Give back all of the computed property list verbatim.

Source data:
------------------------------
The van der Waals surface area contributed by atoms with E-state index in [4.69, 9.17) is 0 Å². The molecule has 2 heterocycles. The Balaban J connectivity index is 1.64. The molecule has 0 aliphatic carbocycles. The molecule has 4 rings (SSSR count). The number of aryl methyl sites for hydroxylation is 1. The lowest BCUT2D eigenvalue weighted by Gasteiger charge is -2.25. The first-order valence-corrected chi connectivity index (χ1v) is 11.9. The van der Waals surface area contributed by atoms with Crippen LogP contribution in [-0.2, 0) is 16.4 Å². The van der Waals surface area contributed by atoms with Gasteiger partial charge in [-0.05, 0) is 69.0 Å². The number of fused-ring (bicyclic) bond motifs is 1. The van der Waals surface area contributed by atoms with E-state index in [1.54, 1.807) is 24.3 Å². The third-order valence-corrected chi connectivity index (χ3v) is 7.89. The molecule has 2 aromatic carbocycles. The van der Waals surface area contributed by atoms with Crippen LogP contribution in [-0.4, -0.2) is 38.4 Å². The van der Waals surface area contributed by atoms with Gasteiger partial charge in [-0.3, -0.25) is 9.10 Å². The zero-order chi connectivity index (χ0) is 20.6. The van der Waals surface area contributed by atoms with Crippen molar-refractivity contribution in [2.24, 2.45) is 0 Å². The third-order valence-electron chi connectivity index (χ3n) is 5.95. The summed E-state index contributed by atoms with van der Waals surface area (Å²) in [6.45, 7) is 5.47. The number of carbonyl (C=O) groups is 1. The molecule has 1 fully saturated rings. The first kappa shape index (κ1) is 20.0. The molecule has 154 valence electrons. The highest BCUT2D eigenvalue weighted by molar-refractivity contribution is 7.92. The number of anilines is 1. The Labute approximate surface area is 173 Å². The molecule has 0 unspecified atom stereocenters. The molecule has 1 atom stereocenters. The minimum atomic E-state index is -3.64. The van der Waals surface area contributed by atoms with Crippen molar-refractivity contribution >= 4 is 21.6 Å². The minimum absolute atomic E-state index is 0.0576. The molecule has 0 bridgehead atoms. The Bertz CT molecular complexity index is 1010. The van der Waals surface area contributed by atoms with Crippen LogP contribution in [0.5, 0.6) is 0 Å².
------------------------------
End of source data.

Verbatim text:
The van der Waals surface area contributed by atoms with E-state index in [4.69, 9.17) is 0 Å². The molecule has 2 heterocycles. The Balaban J connectivity index is 1.64. The molecule has 0 aliphatic carbocycles. The molecule has 4 rings (SSSR count). The number of aryl methyl sites for hydroxylation is 1. The lowest BCUT2D eigenvalue weighted by Gasteiger charge is -2.25. The first-order valence-corrected chi connectivity index (χ1v) is 11.9. The van der Waals surface area contributed by atoms with Crippen LogP contribution in [-0.2, 0) is 16.4 Å². The van der Waals surface area contributed by atoms with Gasteiger partial charge in [-0.05, 0) is 69.0 Å². The number of fused-ring (bicyclic) bond motifs is 1. The van der Waals surface area contributed by atoms with E-state index in [1.54, 1.807) is 24.3 Å². The third-order valence-corrected chi connectivity index (χ3v) is 7.89. The molecule has 2 aromatic carbocycles. The van der Waals surface area contributed by atoms with Crippen LogP contribution in [-0.4, -0.2) is 38.4 Å². The van der Waals surface area contributed by atoms with Gasteiger partial charge in [-0.3, -0.25) is 9.10 Å². The zero-order chi connectivity index (χ0) is 20.6. The van der Waals surface area contributed by atoms with Crippen molar-refractivity contribution in [2.24, 2.45) is 0 Å². The third-order valence-electron chi connectivity index (χ3n) is 5.95. The summed E-state index contributed by atoms with van der Waals surface area (Å²) in [6.45, 7) is 5.47. The number of carbonyl (C=O) groups is 1. The molecule has 1 fully saturated rings. The first kappa shape index (κ1) is 20.0. The molecule has 154 valence electrons. The highest BCUT2D eigenvalue weighted by molar-refractivity contribution is 7.92. The number of anilines is 1. The Labute approximate surface area is 173 Å². The molecule has 0 unspecified atom stereocenters. The molecule has 1 atom stereocenters. The minimum atomic E-state index is -3.64. The van der Waals surface area contributed by atoms with Crippen molar-refractivity contribution >= 4 is 21.6 Å². The minimum absolute atomic E-state index is 0.0576. The molecule has 0 bridgehead atoms. The Bertz CT molecular complexity index is 1010. The van der Waals surface area contributed by atoms with Crippen LogP contribution in [0.5, 0.6) is 0 Å².